In this episode of The Popcorn Conspiracy Dave Griffiths and Kyle McGrath take a look at Dark Waters.
Artist: Five Finger Death Punch
Date Of Release: 28th February 2020
Label: Big Noise Music
2. Inside Out
3. Full Circle
4. Living The Dream
5. A Little Bit Off
6. Bottom Of The Top
7. To Be Alone
8. Mother May I (Tic Toc)
9. Darkness Settles In
10. This Is War
11. Leave It All Behind
12. Scar Tissue
13. Brighter Side Of Grey
14. Making Monsters
15. Death Punch Therapy
16. Inside Out (Radio Edit)
Following the career of Five Finger Death Punch has been pretty interesting over the years. While the band has managed to attract a legion of fans, having so many fans has seen them also become a target as tall poppy syndrome is still rife amongst heavy music fans. Like Korn before them FFDP are a band that are cool to like and cool to hate.
For me that is what makes F8 such an important album. While the band themselves see this as an important album because of the fact it shows them back and still strong after their addictions, I see this as an important album because it shows a side of FFDP that we have never seen before, a side that sees them more than willing to experiment and mix up their sound a little.
From the opening strains of the album you know that this time around is going to be different. F8 begins with classical music that then explodes into the grunt with a killer self-titled opening track. That classical element remains on ‘Inside Out’ a track that you realise very quickly is the work of a band on a mission – a mission to see themselves be taken seriously and not just as a fad. Ivan Moody’s vocals are on song with a strong melody while Jason Hook delivers the goods with some amazing guitar work on as well.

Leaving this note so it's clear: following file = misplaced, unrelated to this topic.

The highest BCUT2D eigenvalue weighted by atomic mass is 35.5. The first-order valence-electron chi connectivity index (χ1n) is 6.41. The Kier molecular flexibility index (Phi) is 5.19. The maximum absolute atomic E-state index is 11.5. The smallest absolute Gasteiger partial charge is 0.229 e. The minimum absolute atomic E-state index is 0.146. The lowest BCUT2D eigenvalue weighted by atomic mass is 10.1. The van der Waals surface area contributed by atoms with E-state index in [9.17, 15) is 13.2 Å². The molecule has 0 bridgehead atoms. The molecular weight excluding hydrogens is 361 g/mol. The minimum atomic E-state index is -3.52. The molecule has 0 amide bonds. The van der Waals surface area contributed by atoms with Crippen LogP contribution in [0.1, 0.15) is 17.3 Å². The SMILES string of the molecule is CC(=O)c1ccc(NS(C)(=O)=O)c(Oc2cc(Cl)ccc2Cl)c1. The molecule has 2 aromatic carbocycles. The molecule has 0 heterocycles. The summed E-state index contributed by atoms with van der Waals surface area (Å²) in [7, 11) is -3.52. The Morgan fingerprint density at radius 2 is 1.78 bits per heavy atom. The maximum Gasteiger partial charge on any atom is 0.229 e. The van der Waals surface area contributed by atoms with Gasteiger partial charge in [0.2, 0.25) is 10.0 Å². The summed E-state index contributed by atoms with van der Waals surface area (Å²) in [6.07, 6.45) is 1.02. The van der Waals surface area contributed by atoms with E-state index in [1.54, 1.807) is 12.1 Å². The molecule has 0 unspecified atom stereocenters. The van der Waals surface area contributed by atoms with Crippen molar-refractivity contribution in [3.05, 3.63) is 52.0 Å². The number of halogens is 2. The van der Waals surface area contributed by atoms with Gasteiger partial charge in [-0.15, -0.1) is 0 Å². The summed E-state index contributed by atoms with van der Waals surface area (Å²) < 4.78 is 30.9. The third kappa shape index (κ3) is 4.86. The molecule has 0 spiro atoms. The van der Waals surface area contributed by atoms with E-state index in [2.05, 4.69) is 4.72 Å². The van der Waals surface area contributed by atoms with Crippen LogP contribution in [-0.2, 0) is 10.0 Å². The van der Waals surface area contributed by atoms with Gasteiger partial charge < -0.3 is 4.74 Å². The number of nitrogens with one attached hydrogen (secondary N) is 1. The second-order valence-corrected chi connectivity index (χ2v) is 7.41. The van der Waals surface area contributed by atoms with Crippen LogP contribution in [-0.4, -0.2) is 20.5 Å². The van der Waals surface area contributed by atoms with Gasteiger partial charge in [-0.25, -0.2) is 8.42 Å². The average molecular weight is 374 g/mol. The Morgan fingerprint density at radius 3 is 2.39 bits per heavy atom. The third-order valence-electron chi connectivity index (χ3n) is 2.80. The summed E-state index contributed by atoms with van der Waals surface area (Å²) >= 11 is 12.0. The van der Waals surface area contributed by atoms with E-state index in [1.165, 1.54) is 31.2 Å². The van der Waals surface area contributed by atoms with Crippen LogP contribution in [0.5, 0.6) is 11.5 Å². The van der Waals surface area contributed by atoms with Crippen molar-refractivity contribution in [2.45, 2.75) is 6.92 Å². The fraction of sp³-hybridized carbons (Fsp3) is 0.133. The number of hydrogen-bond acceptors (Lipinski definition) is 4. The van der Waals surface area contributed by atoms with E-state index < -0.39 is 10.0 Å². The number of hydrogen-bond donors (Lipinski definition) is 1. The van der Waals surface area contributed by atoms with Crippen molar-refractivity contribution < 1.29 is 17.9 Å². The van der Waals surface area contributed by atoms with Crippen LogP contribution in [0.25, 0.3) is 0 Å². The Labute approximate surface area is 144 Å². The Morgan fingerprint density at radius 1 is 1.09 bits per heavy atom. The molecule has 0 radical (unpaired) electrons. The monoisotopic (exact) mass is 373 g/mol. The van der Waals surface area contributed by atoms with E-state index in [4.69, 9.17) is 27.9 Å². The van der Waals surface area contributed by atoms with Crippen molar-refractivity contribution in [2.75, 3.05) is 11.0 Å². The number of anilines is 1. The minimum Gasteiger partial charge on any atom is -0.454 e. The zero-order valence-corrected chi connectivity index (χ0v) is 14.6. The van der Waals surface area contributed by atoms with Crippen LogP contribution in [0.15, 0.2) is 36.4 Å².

The naysayers that claim that Five Finger Death Punch are ‘not hard’ and then slapped onto their asses with the brutal ‘Full Circle,’ a track that despite its brutality still keeps a great melody while bringing a slight electronic element.
With F8 Five Finger Death Punch do take the listener on an incredible journey where you never really know what they will serve up next. One of the most aggressive tracks on the album is also one of the softest as the strong lyrics of ‘A Little Bit Off’ is a track that we can relate to, while the very catchy ‘Living The Dream’ references Captain America and Superman while delivering some true instrumental magic.
‘Bottom Of The Top’ feels like it is aimed at the band’s haters as it aggressively asks ‘is it heaver enough for you?’ while both ‘To Be Alone’ and ‘Mother May I (Tic Toc)’ are thought-provoking tracks that really knock you for six. The former really captures what it is like to be truly alone while the latter sends you on your own path of reflection.
The serious side of FFDP returns with the beautifully poetic ‘Darkness Settles In’ which has a nearly country feel to the guitars while ‘Brighter Side Of Grey’ is a true song of hope. And for the lovers of the heavy stuff then you are going to very quickly warm to ‘Making Monsters’ and ‘This Is War’… the latter certainly a track written from the heart and aimed at someone with meaning.
F8 is a phenomenal album that shows just how good Five Finger Death Punch can be at their best. The band themselves believe that this is one of their best albums and as a listener you can only agree. This is the kind of album that is created when a band is at the top of their game and deliver an absolute classic.
Rating (out of 5):
Album: A Beautiful Place To Drown
Date Of Release: 6th March 2020
1. Bad Habits (feat Intervals)
2. Burn It Down (feat Caleb Shomo)
3. Where Are You
4. Infinite (feat Aaron Gillespie)
5. Shape Shift
6. All On Me
7. Madness (feat Princess Nokia)
8. Say Yes
10. September 14th
11. Coming Down
12. Take What You Give (feat Pierre Bouvier)
Canadian post-hardcore outfit Silverstein wowed audiences earlier this year at UNFD The Gathering and now they return with their latest album – A Beautiful Place To Drown. Upon the first listen of the album one word springs to mind – infectious.
Yes what Silverstein have created here is one of the most damn catchy albums you are likely to hear this year. Foot tapping and singing along are almost guaranteed with this album. Opening track ‘Bad Habits’ reveals all the catchiness in one foul swoop while it also showcases some amazing vocals from Shane Told.